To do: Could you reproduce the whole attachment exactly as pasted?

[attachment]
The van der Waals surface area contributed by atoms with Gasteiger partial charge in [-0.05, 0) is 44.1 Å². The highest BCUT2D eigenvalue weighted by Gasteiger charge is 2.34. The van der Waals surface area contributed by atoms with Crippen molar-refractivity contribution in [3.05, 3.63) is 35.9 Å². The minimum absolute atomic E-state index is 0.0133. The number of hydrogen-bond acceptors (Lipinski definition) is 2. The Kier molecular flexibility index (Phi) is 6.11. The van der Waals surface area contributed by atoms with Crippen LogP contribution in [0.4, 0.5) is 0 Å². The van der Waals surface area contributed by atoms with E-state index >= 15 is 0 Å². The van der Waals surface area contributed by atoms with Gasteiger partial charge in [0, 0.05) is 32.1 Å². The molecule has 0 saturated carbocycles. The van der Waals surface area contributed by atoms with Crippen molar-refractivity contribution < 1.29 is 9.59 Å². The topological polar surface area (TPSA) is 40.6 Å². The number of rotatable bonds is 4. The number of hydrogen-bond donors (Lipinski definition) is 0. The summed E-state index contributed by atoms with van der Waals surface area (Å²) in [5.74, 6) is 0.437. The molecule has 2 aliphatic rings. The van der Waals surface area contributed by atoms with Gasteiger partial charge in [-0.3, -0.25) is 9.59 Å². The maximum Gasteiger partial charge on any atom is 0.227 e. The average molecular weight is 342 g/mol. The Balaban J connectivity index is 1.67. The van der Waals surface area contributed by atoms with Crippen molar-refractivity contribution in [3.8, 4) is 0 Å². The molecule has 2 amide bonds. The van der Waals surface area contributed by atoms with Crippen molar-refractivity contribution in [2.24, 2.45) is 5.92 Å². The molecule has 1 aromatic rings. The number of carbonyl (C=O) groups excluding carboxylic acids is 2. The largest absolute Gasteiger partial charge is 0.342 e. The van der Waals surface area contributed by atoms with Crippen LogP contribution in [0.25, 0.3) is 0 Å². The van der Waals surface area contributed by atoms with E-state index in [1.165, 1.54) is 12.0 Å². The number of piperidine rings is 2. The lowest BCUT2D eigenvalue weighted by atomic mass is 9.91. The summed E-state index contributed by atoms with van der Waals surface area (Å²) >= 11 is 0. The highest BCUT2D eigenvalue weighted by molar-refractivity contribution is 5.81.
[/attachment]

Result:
The van der Waals surface area contributed by atoms with Gasteiger partial charge in [-0.05, 0) is 44.1 Å². The highest BCUT2D eigenvalue weighted by Gasteiger charge is 2.34. The van der Waals surface area contributed by atoms with Crippen molar-refractivity contribution in [3.05, 3.63) is 35.9 Å². The minimum absolute atomic E-state index is 0.0133. The number of hydrogen-bond acceptors (Lipinski definition) is 2. The Kier molecular flexibility index (Phi) is 6.11. The van der Waals surface area contributed by atoms with Crippen LogP contribution in [0.4, 0.5) is 0 Å². The van der Waals surface area contributed by atoms with E-state index >= 15 is 0 Å². The van der Waals surface area contributed by atoms with Gasteiger partial charge in [0, 0.05) is 32.1 Å². The molecule has 0 saturated carbocycles. The van der Waals surface area contributed by atoms with Crippen molar-refractivity contribution < 1.29 is 9.59 Å². The topological polar surface area (TPSA) is 40.6 Å². The number of rotatable bonds is 4. The number of hydrogen-bond donors (Lipinski definition) is 0. The summed E-state index contributed by atoms with van der Waals surface area (Å²) in [5.74, 6) is 0.437. The molecule has 2 aliphatic rings. The van der Waals surface area contributed by atoms with Gasteiger partial charge in [-0.3, -0.25) is 9.59 Å². The maximum Gasteiger partial charge on any atom is 0.227 e. The average molecular weight is 342 g/mol. The Balaban J connectivity index is 1.67. The van der Waals surface area contributed by atoms with Crippen molar-refractivity contribution in [3.8, 4) is 0 Å². The molecule has 2 amide bonds. The van der Waals surface area contributed by atoms with Crippen molar-refractivity contribution in [2.24, 2.45) is 5.92 Å². The molecule has 1 aromatic rings. The number of carbonyl (C=O) groups excluding carboxylic acids is 2. The largest absolute Gasteiger partial charge is 0.342 e. The van der Waals surface area contributed by atoms with Crippen LogP contribution in [0.25, 0.3) is 0 Å². The van der Waals surface area contributed by atoms with E-state index in [1.165, 1.54) is 12.0 Å². The number of piperidine rings is 2. The lowest BCUT2D eigenvalue weighted by atomic mass is 9.91. The summed E-state index contributed by atoms with van der Waals surface area (Å²) >= 11 is 0. The highest BCUT2D eigenvalue weighted by molar-refractivity contribution is 5.81.